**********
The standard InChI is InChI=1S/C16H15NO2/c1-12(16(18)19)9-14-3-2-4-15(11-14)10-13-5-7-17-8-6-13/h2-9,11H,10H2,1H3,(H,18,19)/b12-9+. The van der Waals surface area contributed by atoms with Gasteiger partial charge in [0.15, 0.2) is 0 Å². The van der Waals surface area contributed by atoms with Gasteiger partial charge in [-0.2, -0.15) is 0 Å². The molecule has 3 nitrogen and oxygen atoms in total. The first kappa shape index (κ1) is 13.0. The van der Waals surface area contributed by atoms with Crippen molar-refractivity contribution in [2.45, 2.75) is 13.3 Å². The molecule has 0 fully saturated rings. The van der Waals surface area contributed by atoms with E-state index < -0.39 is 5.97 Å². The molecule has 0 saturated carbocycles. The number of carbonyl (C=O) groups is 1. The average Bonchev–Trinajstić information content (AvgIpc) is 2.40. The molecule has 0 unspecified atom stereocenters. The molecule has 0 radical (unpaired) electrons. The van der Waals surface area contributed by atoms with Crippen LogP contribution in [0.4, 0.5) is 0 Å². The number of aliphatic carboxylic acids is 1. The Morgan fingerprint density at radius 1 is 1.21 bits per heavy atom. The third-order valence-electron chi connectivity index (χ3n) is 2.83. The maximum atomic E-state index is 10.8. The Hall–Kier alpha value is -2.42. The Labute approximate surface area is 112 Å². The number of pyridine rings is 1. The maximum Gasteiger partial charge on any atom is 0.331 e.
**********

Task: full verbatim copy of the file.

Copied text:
The standard InChI is InChI=1S/C16H15NO2/c1-12(16(18)19)9-14-3-2-4-15(11-14)10-13-5-7-17-8-6-13/h2-9,11H,10H2,1H3,(H,18,19)/b12-9+. The van der Waals surface area contributed by atoms with Gasteiger partial charge in [0.15, 0.2) is 0 Å². The van der Waals surface area contributed by atoms with Gasteiger partial charge in [-0.2, -0.15) is 0 Å². The molecule has 3 nitrogen and oxygen atoms in total. The first kappa shape index (κ1) is 13.0. The van der Waals surface area contributed by atoms with Crippen molar-refractivity contribution in [2.45, 2.75) is 13.3 Å². The molecule has 0 fully saturated rings. The van der Waals surface area contributed by atoms with E-state index < -0.39 is 5.97 Å². The molecule has 0 saturated carbocycles. The number of carbonyl (C=O) groups is 1. The average Bonchev–Trinajstić information content (AvgIpc) is 2.40. The molecule has 0 unspecified atom stereocenters. The molecule has 0 radical (unpaired) electrons. The van der Waals surface area contributed by atoms with Crippen LogP contribution in [0.4, 0.5) is 0 Å². The number of aliphatic carboxylic acids is 1. The Morgan fingerprint density at radius 1 is 1.21 bits per heavy atom. The third-order valence-electron chi connectivity index (χ3n) is 2.83. The maximum atomic E-state index is 10.8. The Hall–Kier alpha value is -2.42. The Labute approximate surface area is 112 Å². The number of pyridine rings is 1. The maximum Gasteiger partial charge on any atom is 0.331 e.